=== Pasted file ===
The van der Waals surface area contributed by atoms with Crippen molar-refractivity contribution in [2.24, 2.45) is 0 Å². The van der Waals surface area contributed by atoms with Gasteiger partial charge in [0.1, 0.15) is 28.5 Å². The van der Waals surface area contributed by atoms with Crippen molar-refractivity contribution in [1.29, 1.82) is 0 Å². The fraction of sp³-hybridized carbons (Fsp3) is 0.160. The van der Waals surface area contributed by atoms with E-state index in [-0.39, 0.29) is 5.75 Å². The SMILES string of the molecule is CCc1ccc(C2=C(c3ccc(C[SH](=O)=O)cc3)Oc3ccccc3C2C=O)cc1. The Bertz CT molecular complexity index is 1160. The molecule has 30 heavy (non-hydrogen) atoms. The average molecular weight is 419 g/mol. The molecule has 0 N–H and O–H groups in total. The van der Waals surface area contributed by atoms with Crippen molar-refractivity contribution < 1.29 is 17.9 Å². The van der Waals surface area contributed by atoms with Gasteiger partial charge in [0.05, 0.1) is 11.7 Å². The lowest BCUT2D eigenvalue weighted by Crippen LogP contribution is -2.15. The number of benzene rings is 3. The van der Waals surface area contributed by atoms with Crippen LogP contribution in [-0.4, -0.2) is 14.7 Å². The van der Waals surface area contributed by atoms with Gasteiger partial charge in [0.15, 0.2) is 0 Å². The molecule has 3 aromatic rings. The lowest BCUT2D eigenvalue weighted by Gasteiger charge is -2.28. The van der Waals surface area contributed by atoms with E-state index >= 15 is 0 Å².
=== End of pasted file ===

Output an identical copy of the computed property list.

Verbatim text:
The van der Waals surface area contributed by atoms with Crippen molar-refractivity contribution in [2.24, 2.45) is 0 Å². The van der Waals surface area contributed by atoms with Gasteiger partial charge in [0.1, 0.15) is 28.5 Å². The van der Waals surface area contributed by atoms with Crippen molar-refractivity contribution in [1.29, 1.82) is 0 Å². The fraction of sp³-hybridized carbons (Fsp3) is 0.160. The van der Waals surface area contributed by atoms with E-state index in [-0.39, 0.29) is 5.75 Å². The SMILES string of the molecule is CCc1ccc(C2=C(c3ccc(C[SH](=O)=O)cc3)Oc3ccccc3C2C=O)cc1. The Bertz CT molecular complexity index is 1160. The molecule has 30 heavy (non-hydrogen) atoms. The average molecular weight is 419 g/mol. The molecule has 0 N–H and O–H groups in total. The van der Waals surface area contributed by atoms with Crippen molar-refractivity contribution < 1.29 is 17.9 Å². The van der Waals surface area contributed by atoms with Gasteiger partial charge in [0.05, 0.1) is 11.7 Å². The lowest BCUT2D eigenvalue weighted by Crippen LogP contribution is -2.15. The number of benzene rings is 3. The van der Waals surface area contributed by atoms with Crippen LogP contribution in [-0.4, -0.2) is 14.7 Å². The van der Waals surface area contributed by atoms with Gasteiger partial charge in [0.15, 0.2) is 0 Å². The molecule has 3 aromatic rings. The lowest BCUT2D eigenvalue weighted by Gasteiger charge is -2.28. The van der Waals surface area contributed by atoms with E-state index >= 15 is 0 Å².